The Asphalt Jungle (1950)

“One way or another we all work for our vice.”

When criminal mastermind, the physically unprepossessing Doc (Sam Jaffe) is released from jail, he has a plan for a crime caper. Unfortunately Doc doesn’t have the necessary funds to fund the venture, so he approaches petty criminal and bookie Cobbie (Mark Lawrence) in his lair with the plan. Cobbie doesn’t have the capital either, so he suggests they approach lawyer Alonzo Emmerich (Louis Calhern) for the $50,000. Emmerich is eager to join in the deal. He has a number of problems of his own. He’s broke, has a bed-ridden bore of a wife, and a nubile young mistress (Marilyn Monroe).

The plan is to hire a hooligan, a driver and a box man for the robbery of a jeweler’s shop. So the plan is immediately two-tiered–one level is composed of the men who actually take the risks (and get the smaller share of the loot), and the second level is composed of the men with the money and the connections. The Asphalt Jungle represents the world as a rotten place with layers of criminality, with the weak preying on the weaker. A crooked policeman, Lt. Ditrich, regularly leans on Cobbie. In turn, Ditrich’s boss isn’t fussy about getting results and considers beating people up an acceptable means of behaviour. None of the characters represent any sort of moral core. They survive, and sometimes they help each other out, but The Asphalt Jungle is an ugly, cruel and corrupt place.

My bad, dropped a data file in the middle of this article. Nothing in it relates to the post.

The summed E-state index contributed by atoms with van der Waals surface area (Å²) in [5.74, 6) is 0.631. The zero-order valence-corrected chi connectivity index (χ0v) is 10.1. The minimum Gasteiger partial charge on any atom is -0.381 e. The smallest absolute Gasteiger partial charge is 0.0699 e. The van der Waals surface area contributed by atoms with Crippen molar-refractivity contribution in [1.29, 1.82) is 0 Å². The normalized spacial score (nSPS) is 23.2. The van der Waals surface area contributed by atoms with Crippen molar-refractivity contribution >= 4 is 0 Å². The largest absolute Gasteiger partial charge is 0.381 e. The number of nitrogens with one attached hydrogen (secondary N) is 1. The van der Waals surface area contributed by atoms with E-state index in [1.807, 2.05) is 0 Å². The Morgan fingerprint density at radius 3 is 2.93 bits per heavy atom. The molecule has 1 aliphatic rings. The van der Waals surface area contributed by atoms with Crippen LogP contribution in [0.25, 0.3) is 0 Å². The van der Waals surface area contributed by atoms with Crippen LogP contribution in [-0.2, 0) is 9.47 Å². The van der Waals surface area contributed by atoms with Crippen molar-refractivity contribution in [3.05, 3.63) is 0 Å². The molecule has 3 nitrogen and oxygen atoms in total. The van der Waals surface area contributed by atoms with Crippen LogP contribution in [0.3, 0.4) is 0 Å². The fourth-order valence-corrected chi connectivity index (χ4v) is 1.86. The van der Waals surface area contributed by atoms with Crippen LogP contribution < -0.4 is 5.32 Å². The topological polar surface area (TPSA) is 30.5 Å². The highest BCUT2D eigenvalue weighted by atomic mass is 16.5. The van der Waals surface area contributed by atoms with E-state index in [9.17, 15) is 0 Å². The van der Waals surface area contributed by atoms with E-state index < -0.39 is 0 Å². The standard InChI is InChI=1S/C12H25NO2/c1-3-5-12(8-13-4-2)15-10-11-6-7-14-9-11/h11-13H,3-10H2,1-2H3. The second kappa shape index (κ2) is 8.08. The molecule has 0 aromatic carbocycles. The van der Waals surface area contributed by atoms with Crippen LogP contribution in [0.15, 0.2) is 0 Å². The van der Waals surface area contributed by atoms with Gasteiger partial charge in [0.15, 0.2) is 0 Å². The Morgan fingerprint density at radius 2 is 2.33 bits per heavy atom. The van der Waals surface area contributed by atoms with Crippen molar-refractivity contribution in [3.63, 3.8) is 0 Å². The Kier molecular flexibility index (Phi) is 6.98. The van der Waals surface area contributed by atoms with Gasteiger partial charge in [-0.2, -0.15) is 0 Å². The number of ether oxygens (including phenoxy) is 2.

The Asphalt Jungle succeeds so well due to strong characterizations. Lawyer Emmerich is corrupt and ready to bail out into a new life in Mexico. His Achilles’ heel is the lovely and no doubt expensive Angela Phinlay (a very young Marilyn Monroe). Dix Handley (Sterling Hayden) is hired as the hooligan–he’s a farm boy whose nasty little gambling habit is his weakness. Dix does have some sort of code of behaviour, but it’s been corrupted along the way, and he’s almost lost touch with that side of himself. He dreams of making the one big score that will allow him to go home again. Doc may be brilliant, but even he has his little weaknesses. The Asphalt Jungle is one of the best crime caper films ever made, and I recommend it highly to all film noir fans. If you like film noir to be gritty and hard-boiled, then you really don’t want to miss this one. DVD extras include the trailer, an introduction to the film from director John Huston, and comments from cast member, James Whitmore.

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Filed under Film Noir, Marilyn Monroe

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